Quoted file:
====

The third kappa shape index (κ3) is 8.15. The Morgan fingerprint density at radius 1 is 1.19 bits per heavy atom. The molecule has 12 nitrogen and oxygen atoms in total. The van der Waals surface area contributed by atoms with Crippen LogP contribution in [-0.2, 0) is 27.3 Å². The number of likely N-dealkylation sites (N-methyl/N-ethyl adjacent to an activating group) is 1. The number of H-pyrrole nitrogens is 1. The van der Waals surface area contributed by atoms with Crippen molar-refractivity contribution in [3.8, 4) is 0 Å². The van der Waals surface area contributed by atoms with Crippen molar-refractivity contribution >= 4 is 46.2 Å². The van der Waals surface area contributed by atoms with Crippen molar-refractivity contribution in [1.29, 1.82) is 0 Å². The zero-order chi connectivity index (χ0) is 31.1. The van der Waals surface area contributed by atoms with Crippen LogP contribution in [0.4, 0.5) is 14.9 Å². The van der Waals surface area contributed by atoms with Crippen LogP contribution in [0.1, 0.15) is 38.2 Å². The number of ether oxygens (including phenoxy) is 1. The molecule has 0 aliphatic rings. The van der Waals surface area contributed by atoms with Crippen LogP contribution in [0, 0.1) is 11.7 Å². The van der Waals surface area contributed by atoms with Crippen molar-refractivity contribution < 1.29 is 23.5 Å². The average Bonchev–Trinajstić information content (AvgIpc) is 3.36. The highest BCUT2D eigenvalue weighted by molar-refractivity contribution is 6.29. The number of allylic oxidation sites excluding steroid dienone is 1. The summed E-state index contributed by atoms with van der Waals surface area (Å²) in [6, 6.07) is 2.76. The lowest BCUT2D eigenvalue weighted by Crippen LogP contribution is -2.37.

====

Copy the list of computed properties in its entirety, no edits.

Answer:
The third kappa shape index (κ3) is 8.15. The Morgan fingerprint density at radius 1 is 1.19 bits per heavy atom. The molecule has 12 nitrogen and oxygen atoms in total. The van der Waals surface area contributed by atoms with Crippen LogP contribution in [-0.2, 0) is 27.3 Å². The number of likely N-dealkylation sites (N-methyl/N-ethyl adjacent to an activating group) is 1. The number of H-pyrrole nitrogens is 1. The van der Waals surface area contributed by atoms with Crippen molar-refractivity contribution in [3.8, 4) is 0 Å². The van der Waals surface area contributed by atoms with Crippen molar-refractivity contribution >= 4 is 46.2 Å². The van der Waals surface area contributed by atoms with Crippen molar-refractivity contribution in [1.29, 1.82) is 0 Å². The zero-order chi connectivity index (χ0) is 31.1. The van der Waals surface area contributed by atoms with Crippen LogP contribution in [0.4, 0.5) is 14.9 Å². The van der Waals surface area contributed by atoms with Crippen LogP contribution in [0.1, 0.15) is 38.2 Å². The number of ether oxygens (including phenoxy) is 1. The molecule has 0 aliphatic rings. The van der Waals surface area contributed by atoms with Crippen LogP contribution in [0, 0.1) is 11.7 Å². The van der Waals surface area contributed by atoms with Crippen molar-refractivity contribution < 1.29 is 23.5 Å². The average Bonchev–Trinajstić information content (AvgIpc) is 3.36. The highest BCUT2D eigenvalue weighted by molar-refractivity contribution is 6.29. The number of allylic oxidation sites excluding steroid dienone is 1. The summed E-state index contributed by atoms with van der Waals surface area (Å²) in [6, 6.07) is 2.76. The lowest BCUT2D eigenvalue weighted by Crippen LogP contribution is -2.37.